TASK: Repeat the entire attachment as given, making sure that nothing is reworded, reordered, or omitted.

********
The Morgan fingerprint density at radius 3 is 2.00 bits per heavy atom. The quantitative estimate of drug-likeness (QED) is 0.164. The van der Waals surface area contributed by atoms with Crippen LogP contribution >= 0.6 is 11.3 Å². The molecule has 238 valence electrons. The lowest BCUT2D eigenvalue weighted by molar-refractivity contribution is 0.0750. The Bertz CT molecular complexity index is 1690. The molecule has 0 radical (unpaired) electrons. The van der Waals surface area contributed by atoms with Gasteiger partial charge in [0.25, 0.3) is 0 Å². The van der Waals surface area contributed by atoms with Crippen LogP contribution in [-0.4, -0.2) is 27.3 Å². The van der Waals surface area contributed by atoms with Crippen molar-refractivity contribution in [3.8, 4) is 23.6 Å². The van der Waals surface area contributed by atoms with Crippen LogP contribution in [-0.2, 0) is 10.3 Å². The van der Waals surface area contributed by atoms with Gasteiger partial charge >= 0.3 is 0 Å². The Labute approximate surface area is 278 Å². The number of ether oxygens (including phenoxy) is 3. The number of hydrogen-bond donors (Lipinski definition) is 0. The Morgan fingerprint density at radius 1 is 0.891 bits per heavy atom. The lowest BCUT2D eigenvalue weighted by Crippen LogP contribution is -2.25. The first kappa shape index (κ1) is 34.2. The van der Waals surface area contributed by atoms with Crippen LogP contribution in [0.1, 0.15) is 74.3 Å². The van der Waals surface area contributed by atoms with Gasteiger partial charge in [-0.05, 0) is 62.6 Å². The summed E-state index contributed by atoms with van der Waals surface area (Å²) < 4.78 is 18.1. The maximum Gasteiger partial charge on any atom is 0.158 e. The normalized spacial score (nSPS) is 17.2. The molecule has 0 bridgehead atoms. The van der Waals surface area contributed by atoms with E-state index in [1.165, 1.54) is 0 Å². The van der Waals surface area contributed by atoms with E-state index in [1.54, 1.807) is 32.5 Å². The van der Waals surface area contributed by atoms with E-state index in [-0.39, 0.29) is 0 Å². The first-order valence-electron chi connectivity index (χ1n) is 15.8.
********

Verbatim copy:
The Morgan fingerprint density at radius 3 is 2.00 bits per heavy atom. The quantitative estimate of drug-likeness (QED) is 0.164. The van der Waals surface area contributed by atoms with Crippen LogP contribution >= 0.6 is 11.3 Å². The molecule has 238 valence electrons. The lowest BCUT2D eigenvalue weighted by molar-refractivity contribution is 0.0750. The Bertz CT molecular complexity index is 1690. The molecule has 0 radical (unpaired) electrons. The van der Waals surface area contributed by atoms with Gasteiger partial charge in [0.25, 0.3) is 0 Å². The van der Waals surface area contributed by atoms with Crippen LogP contribution in [-0.4, -0.2) is 27.3 Å². The van der Waals surface area contributed by atoms with Crippen molar-refractivity contribution in [3.8, 4) is 23.6 Å². The van der Waals surface area contributed by atoms with Crippen LogP contribution in [-0.2, 0) is 10.3 Å². The van der Waals surface area contributed by atoms with Gasteiger partial charge >= 0.3 is 0 Å². The Labute approximate surface area is 278 Å². The number of ether oxygens (including phenoxy) is 3. The number of hydrogen-bond donors (Lipinski definition) is 0. The Morgan fingerprint density at radius 1 is 0.891 bits per heavy atom. The lowest BCUT2D eigenvalue weighted by Crippen LogP contribution is -2.25. The first kappa shape index (κ1) is 34.2. The van der Waals surface area contributed by atoms with Crippen LogP contribution in [0.1, 0.15) is 74.3 Å². The van der Waals surface area contributed by atoms with Gasteiger partial charge in [-0.05, 0) is 62.6 Å². The summed E-state index contributed by atoms with van der Waals surface area (Å²) < 4.78 is 18.1. The maximum Gasteiger partial charge on any atom is 0.158 e. The normalized spacial score (nSPS) is 17.2. The molecule has 0 bridgehead atoms. The van der Waals surface area contributed by atoms with E-state index in [1.165, 1.54) is 0 Å². The van der Waals surface area contributed by atoms with E-state index in [1.54, 1.807) is 32.5 Å². The van der Waals surface area contributed by atoms with E-state index in [-0.39, 0.29) is 0 Å². The first-order valence-electron chi connectivity index (χ1n) is 15.8.